Buy These Records

By Doug Wallen
Add Comment Add Comment | Comments: 0 | Posted Sep. 14, 2005

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Orange Juice
The Glasgow School

It's about time. Americans have always had to rely on luck or eBay to track down Orange Juice's import-only catalog. (I happily found a long-forgotten copy of The Esteemed Orange Juice in a tiny Delaware record shop.) The Glasgow School hits our shores not a moment too soon, ushered in by the same label that got frat boys pogoing to Franz Ferdinand. In fact, FF's admitted debt to Orange Juice's funky jangle, sexy sophistication and fey leanings has sparked renewed interest in OJ, not to mention frontman Edwyn Collins and Glasgow's near mythical Postcard Records. From their debut single in 1980, Orange Juice were the weirdest of creatures, sporting an ambitious blend of Buzzcocks propulsion, Velvets clatter, disco abandon and Motown soul. Collins' wistful coo and bookish smarts inspired both the Smiths and Belle and Sebastian, and put Scottish indie pop on the map. As much fun as the early A-sides "Falling and Laughing" and "Blue Boy" remain, more endearing are the slow-to-build ballads "(To Put It in a) Nutshell" and "Consolation Prize." Each is a thousand-watt reminder that guitar pop can be wise and witty, sincere and sultry. Oh yeah, and you can dance to it. A



Though their name conjures images of sinister Detroit garage rockers, the Warlocks turn out to be sleepy L.A. shoegazers. There are seven of them, insanely, which means three guitarists, two drummers and other Wall of Sound-style indulgence. The leader through it all is plaintive soul Bobby Hecksher, who cut his teeth playing with Beck and the Brian Jonestown Massacre. He's the beacon of calm at the maelstrom's center, revealing himself in daydreamy details while instruments bellow and screech around him. "Come save us from ourselves," he instructs near the start of Surgery, the band's breakout third album. Like Spiritualized's Jason Pierce-obviously a big influence-he tends toward celestial themes and cloudy moral questions. "Angels in Heaven, Angels in Hell" has both, rumbling with old-school reverb that smacks of the Ronettes and the Jesus and Mary Chain. Finally making proper use of that organ, the closing "Suicide Note" is an up-all-night surrender ("I'm so tired/ Lord knows I tried") that doesn't stray from the album's syrupy consistency. The Warlocks may lurk somewhat safely in the shadow of their heroes, but Hecksher's down-on-his-luck tunefulness shines through and gives us hope for something more. B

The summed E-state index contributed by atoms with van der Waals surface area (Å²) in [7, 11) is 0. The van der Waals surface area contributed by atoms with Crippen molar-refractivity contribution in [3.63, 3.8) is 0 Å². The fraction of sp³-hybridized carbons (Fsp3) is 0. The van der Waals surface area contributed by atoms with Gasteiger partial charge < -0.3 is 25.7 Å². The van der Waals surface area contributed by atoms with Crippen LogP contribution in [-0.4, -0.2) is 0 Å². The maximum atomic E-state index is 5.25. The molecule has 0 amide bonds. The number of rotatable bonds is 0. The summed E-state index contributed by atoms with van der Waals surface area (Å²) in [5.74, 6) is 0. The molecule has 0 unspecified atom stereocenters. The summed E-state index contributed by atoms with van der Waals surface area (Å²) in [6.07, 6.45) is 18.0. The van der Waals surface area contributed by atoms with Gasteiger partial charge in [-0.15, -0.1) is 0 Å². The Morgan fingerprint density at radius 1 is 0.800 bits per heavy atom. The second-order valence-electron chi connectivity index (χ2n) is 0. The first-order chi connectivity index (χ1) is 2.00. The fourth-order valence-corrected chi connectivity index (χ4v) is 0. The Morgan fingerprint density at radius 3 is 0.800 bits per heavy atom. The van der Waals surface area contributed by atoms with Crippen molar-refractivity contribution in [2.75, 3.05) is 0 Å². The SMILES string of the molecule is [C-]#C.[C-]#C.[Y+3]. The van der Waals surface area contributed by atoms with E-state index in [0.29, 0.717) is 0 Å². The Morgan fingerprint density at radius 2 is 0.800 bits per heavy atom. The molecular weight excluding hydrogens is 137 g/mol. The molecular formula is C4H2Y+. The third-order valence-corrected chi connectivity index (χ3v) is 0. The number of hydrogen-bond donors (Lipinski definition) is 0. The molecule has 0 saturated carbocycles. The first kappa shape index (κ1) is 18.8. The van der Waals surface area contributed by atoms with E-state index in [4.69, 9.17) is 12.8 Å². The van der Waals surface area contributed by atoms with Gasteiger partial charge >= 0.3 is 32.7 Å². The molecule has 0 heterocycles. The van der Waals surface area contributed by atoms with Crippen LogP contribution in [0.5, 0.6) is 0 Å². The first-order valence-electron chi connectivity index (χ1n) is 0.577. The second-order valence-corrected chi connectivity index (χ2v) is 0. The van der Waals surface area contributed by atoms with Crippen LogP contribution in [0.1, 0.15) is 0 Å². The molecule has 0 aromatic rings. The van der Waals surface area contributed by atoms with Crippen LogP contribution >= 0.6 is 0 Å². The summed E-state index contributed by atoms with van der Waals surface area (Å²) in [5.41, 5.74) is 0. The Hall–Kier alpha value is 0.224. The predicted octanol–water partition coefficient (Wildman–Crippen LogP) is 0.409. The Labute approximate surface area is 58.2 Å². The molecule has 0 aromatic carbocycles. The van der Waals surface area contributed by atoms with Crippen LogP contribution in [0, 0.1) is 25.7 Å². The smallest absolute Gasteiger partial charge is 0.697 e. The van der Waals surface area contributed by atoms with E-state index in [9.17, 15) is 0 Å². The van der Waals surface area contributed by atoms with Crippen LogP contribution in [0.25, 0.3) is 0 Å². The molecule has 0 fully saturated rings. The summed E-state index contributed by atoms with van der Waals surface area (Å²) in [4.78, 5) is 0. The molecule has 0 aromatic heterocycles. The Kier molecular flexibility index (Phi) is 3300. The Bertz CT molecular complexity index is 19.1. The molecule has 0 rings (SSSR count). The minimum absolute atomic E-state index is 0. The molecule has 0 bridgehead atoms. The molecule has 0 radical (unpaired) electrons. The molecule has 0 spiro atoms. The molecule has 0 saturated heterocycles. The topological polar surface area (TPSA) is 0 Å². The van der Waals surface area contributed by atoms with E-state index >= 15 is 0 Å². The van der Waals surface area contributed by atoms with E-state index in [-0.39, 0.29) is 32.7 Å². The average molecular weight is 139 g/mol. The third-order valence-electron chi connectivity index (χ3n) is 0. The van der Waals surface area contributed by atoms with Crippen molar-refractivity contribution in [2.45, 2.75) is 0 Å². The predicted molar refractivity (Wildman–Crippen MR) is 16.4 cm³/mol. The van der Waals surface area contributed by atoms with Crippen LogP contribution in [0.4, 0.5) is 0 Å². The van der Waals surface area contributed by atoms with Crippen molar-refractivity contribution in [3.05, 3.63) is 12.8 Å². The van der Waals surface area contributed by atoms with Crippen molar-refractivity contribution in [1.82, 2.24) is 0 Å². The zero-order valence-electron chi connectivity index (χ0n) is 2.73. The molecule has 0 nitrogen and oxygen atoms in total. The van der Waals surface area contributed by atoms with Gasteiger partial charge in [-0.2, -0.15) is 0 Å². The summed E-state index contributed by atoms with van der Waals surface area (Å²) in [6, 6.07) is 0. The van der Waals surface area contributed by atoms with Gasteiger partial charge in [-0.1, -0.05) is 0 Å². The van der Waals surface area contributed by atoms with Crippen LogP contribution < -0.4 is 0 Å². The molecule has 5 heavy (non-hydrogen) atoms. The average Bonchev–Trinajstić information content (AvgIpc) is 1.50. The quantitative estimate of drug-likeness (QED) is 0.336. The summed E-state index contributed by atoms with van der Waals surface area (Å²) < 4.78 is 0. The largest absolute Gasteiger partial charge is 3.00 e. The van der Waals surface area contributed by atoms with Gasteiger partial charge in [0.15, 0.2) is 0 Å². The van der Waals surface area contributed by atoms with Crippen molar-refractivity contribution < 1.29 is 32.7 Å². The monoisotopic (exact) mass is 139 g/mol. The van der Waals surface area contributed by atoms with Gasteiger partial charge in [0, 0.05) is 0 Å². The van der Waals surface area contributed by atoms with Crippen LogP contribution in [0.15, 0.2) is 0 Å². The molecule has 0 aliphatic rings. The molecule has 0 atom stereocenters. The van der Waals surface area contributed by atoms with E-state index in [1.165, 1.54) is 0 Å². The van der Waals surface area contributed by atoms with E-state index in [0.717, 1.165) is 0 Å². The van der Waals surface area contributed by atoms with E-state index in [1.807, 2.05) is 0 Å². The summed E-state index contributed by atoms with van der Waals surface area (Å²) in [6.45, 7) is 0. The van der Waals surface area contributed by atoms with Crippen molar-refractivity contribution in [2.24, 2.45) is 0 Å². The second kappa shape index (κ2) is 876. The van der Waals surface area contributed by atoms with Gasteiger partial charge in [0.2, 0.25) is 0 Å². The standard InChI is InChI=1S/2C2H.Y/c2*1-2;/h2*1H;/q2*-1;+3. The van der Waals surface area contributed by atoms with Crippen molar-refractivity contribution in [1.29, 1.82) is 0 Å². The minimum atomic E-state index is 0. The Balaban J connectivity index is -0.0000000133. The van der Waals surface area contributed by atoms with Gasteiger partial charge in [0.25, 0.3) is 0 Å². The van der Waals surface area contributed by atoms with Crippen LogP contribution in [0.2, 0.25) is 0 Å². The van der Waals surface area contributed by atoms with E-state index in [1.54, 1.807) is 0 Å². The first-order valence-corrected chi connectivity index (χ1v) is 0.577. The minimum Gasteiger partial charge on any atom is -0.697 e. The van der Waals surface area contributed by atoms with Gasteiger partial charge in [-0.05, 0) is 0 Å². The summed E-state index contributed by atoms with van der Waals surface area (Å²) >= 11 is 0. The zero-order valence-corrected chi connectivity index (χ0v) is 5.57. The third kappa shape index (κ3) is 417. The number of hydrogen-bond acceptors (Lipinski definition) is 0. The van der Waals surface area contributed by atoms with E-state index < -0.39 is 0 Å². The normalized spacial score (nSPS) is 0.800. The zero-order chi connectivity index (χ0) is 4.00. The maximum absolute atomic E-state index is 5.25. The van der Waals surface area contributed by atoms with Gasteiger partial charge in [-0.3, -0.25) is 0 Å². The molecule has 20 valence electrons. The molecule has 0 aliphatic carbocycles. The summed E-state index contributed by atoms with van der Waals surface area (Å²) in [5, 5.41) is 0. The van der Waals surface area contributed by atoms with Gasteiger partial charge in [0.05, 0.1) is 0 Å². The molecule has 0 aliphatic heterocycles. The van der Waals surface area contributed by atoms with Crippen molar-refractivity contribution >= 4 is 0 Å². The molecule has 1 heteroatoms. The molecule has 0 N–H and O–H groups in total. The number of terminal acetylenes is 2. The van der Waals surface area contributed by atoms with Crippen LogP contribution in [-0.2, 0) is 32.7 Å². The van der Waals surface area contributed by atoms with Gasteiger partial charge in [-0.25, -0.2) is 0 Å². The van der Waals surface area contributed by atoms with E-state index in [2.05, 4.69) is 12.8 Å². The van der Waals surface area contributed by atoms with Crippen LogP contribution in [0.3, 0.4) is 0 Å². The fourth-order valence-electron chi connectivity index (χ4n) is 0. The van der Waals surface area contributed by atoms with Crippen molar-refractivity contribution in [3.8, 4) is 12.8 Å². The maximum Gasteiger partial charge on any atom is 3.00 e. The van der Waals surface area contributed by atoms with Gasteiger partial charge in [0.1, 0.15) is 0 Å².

New Buffalo
The Last Beautiful Day
arts & crafts

Like Australia's answer to Solex, New Buffalo is the homegrown guise of Sally Seltmann, an Aussie pixie whose nifty creations wed bright brass and strings with glitchy electronics. As choppy as the music can be, it's sealed with Seltmann's angelic voice and unwavering optimism: "But your eyes never seem to open/ There's a whole world outside ... / See I'm trying to tell you/ It'll be alright." Even more self-assured is "I've Got You and You've Got Me," subtitled "Song of Contentment." While the bulk of the work is her own, Seltmann does get help from Dirty Three drummer Jim White and likeminded Beth Orton, who half-raps in the backdrop of "Inside." Seltmann's husband, a member of the Avalanches, works wonders on the production side. He knows, for example, to keep things skeletal on "Come Back" so that it's a soul-searching departure from the giddy clutter. If the New Buffalo formula shocks less with each listen-and honestly, those big band samples aren't so surprising by track 10-Seltmann's coolheaded delivery over all the instrumental acrobatics is a lasting treat. B+

from the vaults

Magnetic Fields
Get Lost

A few years before Stephin Merritt captured the hearts of critics everywhere with the Magnetic Fields' triple-album spectacle 69 Love Songs, there was Get Lost. The fifth album from Merritt's best-known project, it's got some of the sharpest and funniest songs ever to spill from his prolific pen. "Time provides the rope/ But love will tie the slipknot/ And I will be the chair you kick away," he deadpans in his low-register moan to start "The Desperate Things You Made Me Do." For good measure he adds, "I'd like to beat you black and blue." The grammar-minded "With Whom to Dance?" and the extra-spiteful "When You're Old and Lonely" are slow and instrumentally spare, whereas "Famous" and "You and Me and the Moon" bounce along to busy Eurocentric synth melodies and drum-machine beats. The most classic tune is "All the Umbrellas in London," about when things are so wrong that nothing in the world can make them right-"And all the dope in New York couldn't kill this pain/ And all the money in Tokyo couldn't make me stay." Merritt is exaggerating, of course, but not by much. (D.W.)

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